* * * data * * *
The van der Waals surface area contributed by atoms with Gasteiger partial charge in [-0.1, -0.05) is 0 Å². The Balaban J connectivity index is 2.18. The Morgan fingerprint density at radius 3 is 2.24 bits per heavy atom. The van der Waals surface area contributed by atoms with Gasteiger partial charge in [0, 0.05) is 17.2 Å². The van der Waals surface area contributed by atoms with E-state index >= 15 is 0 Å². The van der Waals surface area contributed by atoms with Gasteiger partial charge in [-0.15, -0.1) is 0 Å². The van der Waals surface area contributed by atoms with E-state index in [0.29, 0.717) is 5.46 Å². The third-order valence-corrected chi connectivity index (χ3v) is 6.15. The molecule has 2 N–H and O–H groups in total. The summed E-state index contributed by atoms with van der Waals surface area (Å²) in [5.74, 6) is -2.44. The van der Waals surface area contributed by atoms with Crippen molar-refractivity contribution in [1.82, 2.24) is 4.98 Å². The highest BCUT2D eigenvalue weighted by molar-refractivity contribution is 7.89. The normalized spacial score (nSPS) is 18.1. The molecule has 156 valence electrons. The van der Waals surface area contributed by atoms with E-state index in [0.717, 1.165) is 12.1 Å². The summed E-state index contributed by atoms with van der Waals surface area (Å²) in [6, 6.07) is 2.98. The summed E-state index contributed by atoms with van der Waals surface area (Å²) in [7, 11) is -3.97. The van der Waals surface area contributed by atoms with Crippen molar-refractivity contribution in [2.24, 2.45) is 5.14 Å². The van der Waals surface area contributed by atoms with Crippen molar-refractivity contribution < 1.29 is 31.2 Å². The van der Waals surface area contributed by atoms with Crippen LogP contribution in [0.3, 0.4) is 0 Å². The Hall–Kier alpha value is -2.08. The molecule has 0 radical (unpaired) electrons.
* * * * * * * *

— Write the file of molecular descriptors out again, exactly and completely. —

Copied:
The van der Waals surface area contributed by atoms with Gasteiger partial charge in [-0.1, -0.05) is 0 Å². The Balaban J connectivity index is 2.18. The Morgan fingerprint density at radius 3 is 2.24 bits per heavy atom. The van der Waals surface area contributed by atoms with Gasteiger partial charge in [0, 0.05) is 17.2 Å². The van der Waals surface area contributed by atoms with E-state index >= 15 is 0 Å². The van der Waals surface area contributed by atoms with Gasteiger partial charge in [-0.15, -0.1) is 0 Å². The van der Waals surface area contributed by atoms with E-state index in [0.29, 0.717) is 5.46 Å². The third-order valence-corrected chi connectivity index (χ3v) is 6.15. The molecule has 2 N–H and O–H groups in total. The summed E-state index contributed by atoms with van der Waals surface area (Å²) in [5.74, 6) is -2.44. The van der Waals surface area contributed by atoms with Crippen molar-refractivity contribution in [1.82, 2.24) is 4.98 Å². The highest BCUT2D eigenvalue weighted by molar-refractivity contribution is 7.89. The normalized spacial score (nSPS) is 18.1. The molecule has 156 valence electrons. The van der Waals surface area contributed by atoms with E-state index in [0.717, 1.165) is 12.1 Å². The summed E-state index contributed by atoms with van der Waals surface area (Å²) in [6, 6.07) is 2.98. The summed E-state index contributed by atoms with van der Waals surface area (Å²) in [7, 11) is -3.97. The van der Waals surface area contributed by atoms with Crippen molar-refractivity contribution in [2.24, 2.45) is 5.14 Å². The van der Waals surface area contributed by atoms with Crippen molar-refractivity contribution < 1.29 is 31.2 Å². The van der Waals surface area contributed by atoms with Crippen LogP contribution in [0.3, 0.4) is 0 Å². The Hall–Kier alpha value is -2.08. The molecule has 0 radical (unpaired) electrons.